We all know the crowdfunding dream: Come up with an interesting idea, slap together a pitch, and throw it on your crowdfunding site of choice. Next, sit back and wait for the money to pile in and your idea to go viral.
Ask Alex Daly about that strategy, and she might start laughing.
While it might be a new concept to some people, there is indeed a need for crowdfunding consulting.
Since Daly began working on crowdfunding campaigns in June 2012, she has consulted for everything from indie documentaries to journalism startups — funding all 26 campaigns to or past their goals. She raised $US6 million for Neil Young’s Pono Music Player, $US800,000 for a reissuing of the NYC Transit Authority Graphics Standards Manual, and $US180,000 for a gaming console for dogs. Many call her “the Crowdsorceress.”
Daly is currently running her latest campaign to help fund the documentary “To the Edge of the Sky,” about four families trying to access life-saving drugs for their kids.
Four factors distinguish successful campaigns from the ones that flop, according to Daly.
Exclusivity ramps up excitement and forces people to join the campaign if they want the product or service.
Daly worked on one exclusive project with Silicon Valley entrepreneur Eric Riese, who wrote “The Lean Startup.” At the lowest levels, the campaign offered backers exclusive access to Riese’s new book, “The Leader’s Guide,” as well as a copy of Riese’s next non-exclusive book.
Higher backing levels offered mentorship and meetings with Riese and his associates so people could get feedback on their own startup ideas. Throughout the campaign, Riese released exclusive content to backers, including webinars, workshops, and Q&As. Unsurprisingly, the exclusivity paid off. With Daly’s help, Riese raised $US588,000. His goal was only $US135,000.
2. A built-in audience
Successful campaigns often rely on a core audience with passion for a particular subject. That doesn’t mean you need a big-name celebrity or campaign organiser with a huge social media following to make it work. It’s the quality and passion of your core audience that matters, Daly says — not necessarily its size.
“What you need is a built-in audience that is savvy online and has the resources to donate,” Daly said.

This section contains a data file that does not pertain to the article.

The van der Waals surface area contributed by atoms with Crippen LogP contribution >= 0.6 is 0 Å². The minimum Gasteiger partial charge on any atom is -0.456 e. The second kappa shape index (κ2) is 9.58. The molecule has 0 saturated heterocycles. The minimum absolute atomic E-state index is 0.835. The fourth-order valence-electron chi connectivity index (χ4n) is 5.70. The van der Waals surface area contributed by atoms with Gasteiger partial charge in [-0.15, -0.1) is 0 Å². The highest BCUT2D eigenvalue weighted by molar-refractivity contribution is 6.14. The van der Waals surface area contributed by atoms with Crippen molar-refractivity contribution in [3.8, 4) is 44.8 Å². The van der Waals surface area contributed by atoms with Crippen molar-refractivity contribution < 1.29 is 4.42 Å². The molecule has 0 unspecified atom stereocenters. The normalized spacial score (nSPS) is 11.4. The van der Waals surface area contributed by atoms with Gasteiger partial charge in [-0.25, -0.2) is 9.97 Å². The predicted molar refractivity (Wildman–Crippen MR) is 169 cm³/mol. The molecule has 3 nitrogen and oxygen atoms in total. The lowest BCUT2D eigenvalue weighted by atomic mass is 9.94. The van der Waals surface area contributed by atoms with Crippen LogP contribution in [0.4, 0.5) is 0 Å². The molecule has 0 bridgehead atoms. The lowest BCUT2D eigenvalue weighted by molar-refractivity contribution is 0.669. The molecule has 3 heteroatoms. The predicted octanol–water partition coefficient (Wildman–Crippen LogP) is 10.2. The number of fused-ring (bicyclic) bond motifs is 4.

One such person was Joan Didion, the essayist who has a relatively high-brow following. Last November, Daly helped run a campaign for a documentary on Didion by her nephew, filmmaker Griffin Dunne.
While some people may have never heard of Didion, Dunne and Daly knew a core community of writers, bloggers, and literary people would love the project. Beyond that, the project’s success relied on that community’s familiarity with Kickstarter and its ability to donate. They were right. The campaign raised $US221,000 on a goal of $US80,000.
People like to feel connected to groups or individuals they’re backing, and that accessibility can drive a campaign over the top. When Daly ran the Kickstarter campaign for R&B group TLC in January, she helped it come up with rewards that created a sense of “intimacy” with their fans.
That intimacy gave them a further reason to donate. The campaign offered exclusive remixes, behind-the-scenes updates, a handwritten list of the group’s 15 favourite songs, pre-concert meet and greets, private video chats, and even a slumber party with the group.
“These are special mementos and experiences that provide accessibility to people that won’t be available again,” Daly said.
Before becoming “the Crowdsorceress,” Daly worked in documentary film. But that isn’t the only reason she thinks a successful Kickstarter needs a professional-quality video. The video reflects the level of thought you’ve put in the project, Daly says. It’s the first thing people interact with on Kickstarter and, when it’s compelling, it’s all you need to sell potential backers on a campaign’s worthiness.
“The video and the Kickstarter page are a reflection of who you are and what your project is. If they don’t look good, how can they know you are going to deliver?” Daly says.
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